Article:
Orphans Edward "Blackie" Gallagher and Jim Wade are lifelong friends who take different paths in life. Blackie thrives on gambling and grows up to be a hard-nosed racketeer. Bookworm Wade becomes a D.A. vying for the Governorship. When Blackie's girlfriend Eleanor leaves him and marries the more down to earth Wade, Blackie harbors no resentment. In fact, their friendship is so strong that Blackie murders an attorney threatening to derail Wade's bid to become Governor. The morally straight Wade's last job as D.A. is to convict his friend of the murder, and send him to the electric chair. After he becomes Governor, Wade has the authority to commute Blackie's death sentence-- a decision that pits his high moral ethics against a lifelong friendship. Written by
Gary Jackson <firstname.lastname@example.org>
After John Dillinger was killed, William Randolph Hearst had the statement "A Cosmopolitan Production" removed from the credits of all prints; instead, Selznick's and Van Dyke's credits are repeated from the following card--thus their names appear twice in a row. The print in the Turner library is of this version. See more »
In the close up of the newspaper announcing Jim as the new D.A., in the upper right corner, the newspaper is being sold for "Five Cens". See more »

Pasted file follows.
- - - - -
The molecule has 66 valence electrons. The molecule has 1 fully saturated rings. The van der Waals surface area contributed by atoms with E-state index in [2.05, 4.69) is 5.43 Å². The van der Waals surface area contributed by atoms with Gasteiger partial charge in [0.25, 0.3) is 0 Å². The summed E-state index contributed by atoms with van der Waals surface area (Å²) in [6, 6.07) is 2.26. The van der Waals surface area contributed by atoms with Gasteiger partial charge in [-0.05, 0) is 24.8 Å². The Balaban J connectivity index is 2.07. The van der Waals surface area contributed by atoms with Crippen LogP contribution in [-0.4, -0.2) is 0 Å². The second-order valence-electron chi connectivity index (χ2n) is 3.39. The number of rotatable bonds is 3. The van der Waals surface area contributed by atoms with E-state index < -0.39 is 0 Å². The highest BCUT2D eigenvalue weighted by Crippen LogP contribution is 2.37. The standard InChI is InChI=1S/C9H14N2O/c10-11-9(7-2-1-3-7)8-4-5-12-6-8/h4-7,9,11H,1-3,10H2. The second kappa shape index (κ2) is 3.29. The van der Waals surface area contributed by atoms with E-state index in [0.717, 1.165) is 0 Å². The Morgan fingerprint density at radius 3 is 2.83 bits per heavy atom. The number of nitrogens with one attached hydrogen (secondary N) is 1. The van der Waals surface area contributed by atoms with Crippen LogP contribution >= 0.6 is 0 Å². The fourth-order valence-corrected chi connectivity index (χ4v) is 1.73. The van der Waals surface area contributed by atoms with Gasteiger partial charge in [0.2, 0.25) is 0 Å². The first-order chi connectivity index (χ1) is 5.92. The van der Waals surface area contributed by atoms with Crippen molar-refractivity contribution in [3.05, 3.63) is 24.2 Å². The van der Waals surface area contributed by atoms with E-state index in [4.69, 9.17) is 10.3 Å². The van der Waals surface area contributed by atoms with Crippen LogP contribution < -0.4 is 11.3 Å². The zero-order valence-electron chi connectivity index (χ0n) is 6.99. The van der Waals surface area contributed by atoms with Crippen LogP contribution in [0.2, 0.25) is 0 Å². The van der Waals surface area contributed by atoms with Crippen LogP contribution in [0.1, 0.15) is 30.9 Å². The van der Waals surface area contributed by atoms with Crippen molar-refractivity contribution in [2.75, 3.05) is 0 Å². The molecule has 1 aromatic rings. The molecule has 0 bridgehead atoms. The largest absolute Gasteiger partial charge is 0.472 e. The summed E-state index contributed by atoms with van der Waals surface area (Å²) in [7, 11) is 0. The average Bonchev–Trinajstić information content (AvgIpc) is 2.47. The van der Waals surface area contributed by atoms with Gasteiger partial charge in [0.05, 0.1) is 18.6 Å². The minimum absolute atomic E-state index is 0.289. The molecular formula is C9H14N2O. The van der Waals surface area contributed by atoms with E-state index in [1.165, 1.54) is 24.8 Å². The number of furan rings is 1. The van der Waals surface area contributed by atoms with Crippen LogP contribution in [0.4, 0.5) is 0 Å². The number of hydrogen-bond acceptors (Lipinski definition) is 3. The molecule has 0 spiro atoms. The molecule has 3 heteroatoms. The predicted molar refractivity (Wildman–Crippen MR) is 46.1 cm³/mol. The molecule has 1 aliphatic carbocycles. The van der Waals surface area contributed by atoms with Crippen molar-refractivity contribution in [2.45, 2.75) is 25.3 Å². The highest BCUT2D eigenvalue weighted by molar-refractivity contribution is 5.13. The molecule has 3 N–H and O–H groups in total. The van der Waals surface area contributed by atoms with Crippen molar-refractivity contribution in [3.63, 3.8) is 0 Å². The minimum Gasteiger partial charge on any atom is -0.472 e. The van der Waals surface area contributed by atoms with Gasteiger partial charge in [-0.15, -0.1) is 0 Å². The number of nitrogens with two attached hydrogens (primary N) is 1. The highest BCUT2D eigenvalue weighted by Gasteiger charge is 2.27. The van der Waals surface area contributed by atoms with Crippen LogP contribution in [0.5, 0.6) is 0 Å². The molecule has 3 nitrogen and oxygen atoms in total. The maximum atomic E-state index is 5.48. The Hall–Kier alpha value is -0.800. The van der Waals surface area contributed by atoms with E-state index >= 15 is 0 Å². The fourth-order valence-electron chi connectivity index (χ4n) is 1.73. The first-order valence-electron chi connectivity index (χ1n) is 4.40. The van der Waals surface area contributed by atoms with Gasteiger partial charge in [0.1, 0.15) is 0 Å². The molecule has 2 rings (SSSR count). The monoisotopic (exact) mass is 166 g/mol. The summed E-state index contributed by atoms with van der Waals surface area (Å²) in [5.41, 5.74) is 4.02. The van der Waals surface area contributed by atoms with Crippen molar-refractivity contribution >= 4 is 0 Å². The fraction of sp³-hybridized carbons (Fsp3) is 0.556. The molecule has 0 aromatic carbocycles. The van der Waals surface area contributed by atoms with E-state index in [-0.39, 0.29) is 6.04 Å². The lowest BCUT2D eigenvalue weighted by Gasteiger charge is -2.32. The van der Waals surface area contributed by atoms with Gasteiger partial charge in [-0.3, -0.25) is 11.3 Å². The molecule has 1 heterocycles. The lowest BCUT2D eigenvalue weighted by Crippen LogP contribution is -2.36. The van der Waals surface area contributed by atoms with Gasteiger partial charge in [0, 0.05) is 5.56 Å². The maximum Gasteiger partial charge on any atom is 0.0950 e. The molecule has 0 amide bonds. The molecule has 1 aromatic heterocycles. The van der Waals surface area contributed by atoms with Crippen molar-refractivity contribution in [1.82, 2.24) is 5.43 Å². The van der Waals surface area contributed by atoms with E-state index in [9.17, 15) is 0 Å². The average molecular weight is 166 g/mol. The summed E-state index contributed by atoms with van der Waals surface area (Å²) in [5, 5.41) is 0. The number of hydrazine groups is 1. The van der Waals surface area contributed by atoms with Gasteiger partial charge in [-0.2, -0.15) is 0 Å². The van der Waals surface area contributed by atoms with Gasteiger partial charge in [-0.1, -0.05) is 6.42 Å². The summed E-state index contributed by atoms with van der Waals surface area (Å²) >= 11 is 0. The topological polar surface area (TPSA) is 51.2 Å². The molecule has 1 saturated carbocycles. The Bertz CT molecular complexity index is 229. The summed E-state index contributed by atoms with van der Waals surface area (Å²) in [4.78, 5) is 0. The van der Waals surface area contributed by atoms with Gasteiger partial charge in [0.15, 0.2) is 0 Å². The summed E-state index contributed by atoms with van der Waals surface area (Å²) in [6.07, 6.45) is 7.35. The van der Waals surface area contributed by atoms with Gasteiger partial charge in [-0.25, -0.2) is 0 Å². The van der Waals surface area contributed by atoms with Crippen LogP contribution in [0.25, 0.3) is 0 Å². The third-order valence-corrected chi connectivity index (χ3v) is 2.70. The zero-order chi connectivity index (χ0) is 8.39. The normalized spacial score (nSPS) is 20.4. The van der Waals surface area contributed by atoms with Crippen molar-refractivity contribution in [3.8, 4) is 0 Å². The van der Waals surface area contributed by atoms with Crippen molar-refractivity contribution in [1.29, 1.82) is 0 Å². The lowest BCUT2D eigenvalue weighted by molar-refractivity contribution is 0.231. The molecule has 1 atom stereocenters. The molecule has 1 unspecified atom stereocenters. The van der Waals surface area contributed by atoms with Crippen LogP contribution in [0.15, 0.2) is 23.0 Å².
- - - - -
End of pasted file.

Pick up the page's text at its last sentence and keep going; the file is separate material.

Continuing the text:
'Manhattan Melodrama' may not have the stylistic finish to it to make it a great message movie about contemporary 30s issues, but it does go a long way towards that end, and is never less than engaging.
Clark Gable is the happy-go-lucky gangster Blackie who is being tried for murder by his boyhood best friend Jim, William Powell, a D.A. who has made it to governor of New York because of a murder done by Blackie, unbeknownst to Jim. On top of it all they both love the same woman, Myrna Loy.
Despite its melodramatic but never overwrought style 'Manhattan Melodrama' has sufficient weight and substance to make itself heard 70 years after the fact. It cuts no convenient corners in the description of the governor's sad plight of having to decide whether his friend should live or die, and it paints a wonderful and believable picture of Loy's character who does what she deems best. Powell delivers a multi-layered performance that has to count amongst his best, and Gable is irrepressible and delightfully amoral as the bad guy we're all rooting for.
Recommended, but please don't judge it by the first 20 minutes which are rather slow-moving, but still entertaining.
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